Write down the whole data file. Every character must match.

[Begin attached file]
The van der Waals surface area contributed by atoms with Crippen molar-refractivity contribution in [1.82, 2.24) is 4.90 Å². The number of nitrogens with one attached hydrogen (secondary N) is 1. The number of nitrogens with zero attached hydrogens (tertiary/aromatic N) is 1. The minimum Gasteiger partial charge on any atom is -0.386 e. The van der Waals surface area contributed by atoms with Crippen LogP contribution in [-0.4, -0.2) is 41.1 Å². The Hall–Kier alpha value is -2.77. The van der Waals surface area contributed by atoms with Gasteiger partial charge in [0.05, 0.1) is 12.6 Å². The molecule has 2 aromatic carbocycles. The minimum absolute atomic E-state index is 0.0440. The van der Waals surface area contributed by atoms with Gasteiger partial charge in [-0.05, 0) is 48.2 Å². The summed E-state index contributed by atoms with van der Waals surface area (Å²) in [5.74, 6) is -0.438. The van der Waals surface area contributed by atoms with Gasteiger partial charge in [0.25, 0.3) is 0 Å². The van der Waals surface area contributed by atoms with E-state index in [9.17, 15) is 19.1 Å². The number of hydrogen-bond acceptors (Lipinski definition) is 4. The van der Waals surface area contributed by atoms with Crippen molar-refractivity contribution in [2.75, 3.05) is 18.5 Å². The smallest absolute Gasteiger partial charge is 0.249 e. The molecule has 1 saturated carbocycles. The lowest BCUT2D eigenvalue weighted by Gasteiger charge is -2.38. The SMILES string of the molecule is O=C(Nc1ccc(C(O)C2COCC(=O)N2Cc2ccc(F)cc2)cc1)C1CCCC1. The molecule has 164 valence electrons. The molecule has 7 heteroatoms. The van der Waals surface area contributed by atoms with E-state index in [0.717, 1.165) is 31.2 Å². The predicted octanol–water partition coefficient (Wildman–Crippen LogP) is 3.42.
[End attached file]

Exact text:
The van der Waals surface area contributed by atoms with Crippen molar-refractivity contribution in [1.82, 2.24) is 4.90 Å². The number of nitrogens with one attached hydrogen (secondary N) is 1. The number of nitrogens with zero attached hydrogens (tertiary/aromatic N) is 1. The minimum Gasteiger partial charge on any atom is -0.386 e. The van der Waals surface area contributed by atoms with Crippen LogP contribution in [-0.4, -0.2) is 41.1 Å². The Hall–Kier alpha value is -2.77. The van der Waals surface area contributed by atoms with Gasteiger partial charge in [0.05, 0.1) is 12.6 Å². The molecule has 2 aromatic carbocycles. The minimum absolute atomic E-state index is 0.0440. The van der Waals surface area contributed by atoms with Gasteiger partial charge in [-0.05, 0) is 48.2 Å². The summed E-state index contributed by atoms with van der Waals surface area (Å²) in [5.74, 6) is -0.438. The van der Waals surface area contributed by atoms with Gasteiger partial charge in [0.25, 0.3) is 0 Å². The van der Waals surface area contributed by atoms with E-state index in [9.17, 15) is 19.1 Å². The number of hydrogen-bond acceptors (Lipinski definition) is 4. The van der Waals surface area contributed by atoms with Crippen molar-refractivity contribution in [2.75, 3.05) is 18.5 Å². The smallest absolute Gasteiger partial charge is 0.249 e. The molecule has 1 saturated carbocycles. The lowest BCUT2D eigenvalue weighted by Gasteiger charge is -2.38. The SMILES string of the molecule is O=C(Nc1ccc(C(O)C2COCC(=O)N2Cc2ccc(F)cc2)cc1)C1CCCC1. The molecule has 164 valence electrons. The molecule has 7 heteroatoms. The van der Waals surface area contributed by atoms with E-state index in [0.717, 1.165) is 31.2 Å². The predicted octanol–water partition coefficient (Wildman–Crippen LogP) is 3.42.